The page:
A Penn State professor visited Linfield on March 19 to lecture about the continued importance of good writing and reporting in multimedia journalism.
Professor Russell Frank centered his lecture on a dynamic story published in December by The New York Times titled “Snow Fall: The Avalanche at Tunnel Creek.”
Frank said the reaction to the story was overwhelmingly positive, with some people wondering if this type of multimedia story was the future of journalism.
“This story caused a sensation,” Frank said.
The “Snow Fall” story, written by John Branch, is about an avalanche at Stevens Pass in Washington in 2010. The story included embedded videos, slideshows and motion graphics.
But Frank’s lecture did not focus on the multimedia or aesthetic aspects of the story. Instead, he used the story as an example for the importance of good journalistic research and writing.
“We have to write beautifully and gather information…the easiest thing to do for a reader is to stop reading,” Frank said.
Frank found the praise for “Snow Fall” merited, but he also thought it was strange that many reactions to the story suggested this was the first type of multimedia and interactive story ever published.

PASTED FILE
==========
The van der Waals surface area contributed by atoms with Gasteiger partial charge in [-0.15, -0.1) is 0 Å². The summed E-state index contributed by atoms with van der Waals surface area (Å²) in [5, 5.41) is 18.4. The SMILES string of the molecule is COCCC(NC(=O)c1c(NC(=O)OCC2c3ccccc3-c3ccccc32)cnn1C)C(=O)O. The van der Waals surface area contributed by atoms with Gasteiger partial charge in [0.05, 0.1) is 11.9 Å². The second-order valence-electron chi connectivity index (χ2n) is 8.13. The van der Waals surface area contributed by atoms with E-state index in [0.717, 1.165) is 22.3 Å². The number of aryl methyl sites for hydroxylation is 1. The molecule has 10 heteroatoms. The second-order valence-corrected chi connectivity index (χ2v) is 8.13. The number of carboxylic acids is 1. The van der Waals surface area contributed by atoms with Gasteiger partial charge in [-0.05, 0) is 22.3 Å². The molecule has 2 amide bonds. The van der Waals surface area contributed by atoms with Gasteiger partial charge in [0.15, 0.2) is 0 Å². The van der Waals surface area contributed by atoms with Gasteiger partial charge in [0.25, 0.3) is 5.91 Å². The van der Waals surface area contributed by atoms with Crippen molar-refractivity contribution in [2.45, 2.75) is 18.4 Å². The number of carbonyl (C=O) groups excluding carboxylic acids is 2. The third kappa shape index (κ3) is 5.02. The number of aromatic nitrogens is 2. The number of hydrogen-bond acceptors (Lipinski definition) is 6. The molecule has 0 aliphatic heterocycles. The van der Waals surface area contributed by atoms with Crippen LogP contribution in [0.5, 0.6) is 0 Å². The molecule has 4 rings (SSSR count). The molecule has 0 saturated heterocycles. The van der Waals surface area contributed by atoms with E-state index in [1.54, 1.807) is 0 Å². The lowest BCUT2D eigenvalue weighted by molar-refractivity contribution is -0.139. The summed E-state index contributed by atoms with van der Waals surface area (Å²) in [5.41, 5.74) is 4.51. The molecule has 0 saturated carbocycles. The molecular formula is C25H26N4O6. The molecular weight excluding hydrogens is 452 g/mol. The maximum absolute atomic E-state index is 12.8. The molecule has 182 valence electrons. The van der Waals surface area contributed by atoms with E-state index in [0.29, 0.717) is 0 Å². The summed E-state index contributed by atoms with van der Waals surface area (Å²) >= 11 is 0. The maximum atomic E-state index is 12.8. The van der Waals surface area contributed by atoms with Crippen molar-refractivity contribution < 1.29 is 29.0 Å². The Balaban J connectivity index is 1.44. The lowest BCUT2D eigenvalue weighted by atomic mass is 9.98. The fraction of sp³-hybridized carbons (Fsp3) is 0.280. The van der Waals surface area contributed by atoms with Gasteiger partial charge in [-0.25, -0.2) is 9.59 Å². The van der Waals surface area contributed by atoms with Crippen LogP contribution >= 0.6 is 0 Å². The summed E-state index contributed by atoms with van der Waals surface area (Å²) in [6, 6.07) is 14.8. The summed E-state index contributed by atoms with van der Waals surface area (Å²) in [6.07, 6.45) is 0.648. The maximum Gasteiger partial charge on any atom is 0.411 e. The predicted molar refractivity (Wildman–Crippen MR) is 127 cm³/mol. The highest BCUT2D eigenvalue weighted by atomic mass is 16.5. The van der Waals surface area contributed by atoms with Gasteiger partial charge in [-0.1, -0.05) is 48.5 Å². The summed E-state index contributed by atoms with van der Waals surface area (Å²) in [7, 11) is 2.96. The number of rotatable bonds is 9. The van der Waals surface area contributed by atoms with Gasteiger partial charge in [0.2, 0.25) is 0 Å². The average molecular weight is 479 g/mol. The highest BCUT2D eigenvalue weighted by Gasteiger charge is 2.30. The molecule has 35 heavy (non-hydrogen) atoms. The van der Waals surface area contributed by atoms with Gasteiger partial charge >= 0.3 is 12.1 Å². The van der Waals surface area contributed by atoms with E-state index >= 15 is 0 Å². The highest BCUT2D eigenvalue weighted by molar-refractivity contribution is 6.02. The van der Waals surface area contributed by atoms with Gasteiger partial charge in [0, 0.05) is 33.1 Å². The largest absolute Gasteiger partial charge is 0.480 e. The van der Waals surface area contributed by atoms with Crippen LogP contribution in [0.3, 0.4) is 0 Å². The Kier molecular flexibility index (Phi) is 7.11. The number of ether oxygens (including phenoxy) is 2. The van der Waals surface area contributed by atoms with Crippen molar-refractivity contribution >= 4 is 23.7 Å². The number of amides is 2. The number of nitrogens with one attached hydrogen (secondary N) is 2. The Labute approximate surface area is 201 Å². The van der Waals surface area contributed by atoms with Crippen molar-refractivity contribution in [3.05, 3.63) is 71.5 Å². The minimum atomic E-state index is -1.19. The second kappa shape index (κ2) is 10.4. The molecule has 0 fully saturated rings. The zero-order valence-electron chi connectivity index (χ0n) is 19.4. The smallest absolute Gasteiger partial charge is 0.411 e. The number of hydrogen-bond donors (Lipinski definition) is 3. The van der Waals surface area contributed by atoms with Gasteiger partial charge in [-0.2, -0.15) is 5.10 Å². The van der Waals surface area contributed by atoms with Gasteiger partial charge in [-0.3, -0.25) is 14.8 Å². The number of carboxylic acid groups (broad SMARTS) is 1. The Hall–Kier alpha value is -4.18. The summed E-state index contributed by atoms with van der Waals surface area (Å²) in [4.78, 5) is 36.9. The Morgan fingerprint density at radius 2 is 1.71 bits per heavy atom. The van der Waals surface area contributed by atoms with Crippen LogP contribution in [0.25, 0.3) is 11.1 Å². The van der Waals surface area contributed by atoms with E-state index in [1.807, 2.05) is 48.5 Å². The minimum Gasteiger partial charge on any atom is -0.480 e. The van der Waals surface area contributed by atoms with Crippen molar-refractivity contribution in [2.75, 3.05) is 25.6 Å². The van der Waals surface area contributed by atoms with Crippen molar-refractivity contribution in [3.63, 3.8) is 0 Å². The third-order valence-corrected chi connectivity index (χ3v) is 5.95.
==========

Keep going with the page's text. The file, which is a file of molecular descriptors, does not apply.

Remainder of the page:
To counter this sentiment, Frank proceeded to draw attention to the “Blackhawk Down” story written by Mark Bowden in 1997 for the Philadelphia Inquirer. The story increased the Philadelphia Inquirer’s circulation by 20,000 during the month it was published, and Bowden parlayed the success into a book and a 2001 Hollywood movie of the same name.
Bowden’s story had embedded audio and links to video as well, and this story was published more than 15 years ago, when the Internet was far from what it is today.
Frank noted that the writing in “Snow Fall” was excellent, and far more aesthetically beautiful and technologically advanced. However, the “Blackhawk Down” story was incredible for its writing, just like all good long-form stories. Frank closed his lecture with this point, and said journalists should continue to focus on writing as much as possible because of its continued importance.
When asked after the lecture as to why “Snow Fall” was published this way, rather than a story about a larger event or theme, Frank reminded the audience that the story is dramatic, and dramatic stories are popular.
He acknowledged the importance of this question in relation to long-form journalism, because of the need to spend resources wisely as newsrooms face harsh budget issues, predicting future events that will be possible long-form stories is not possible.
Frank was a newspaper reporter and editor for 12 years before his career at Penn State University. In addition to teaching journalism at Penn State, Frank is the education chairman on the board of directors of the National Society of Newspaper Columnists and writes about journalism ethics, literary journalism and Internet folklore.
Tyler Bradley/Sports columnist
Tyler Bradley can be reached at email@example.com.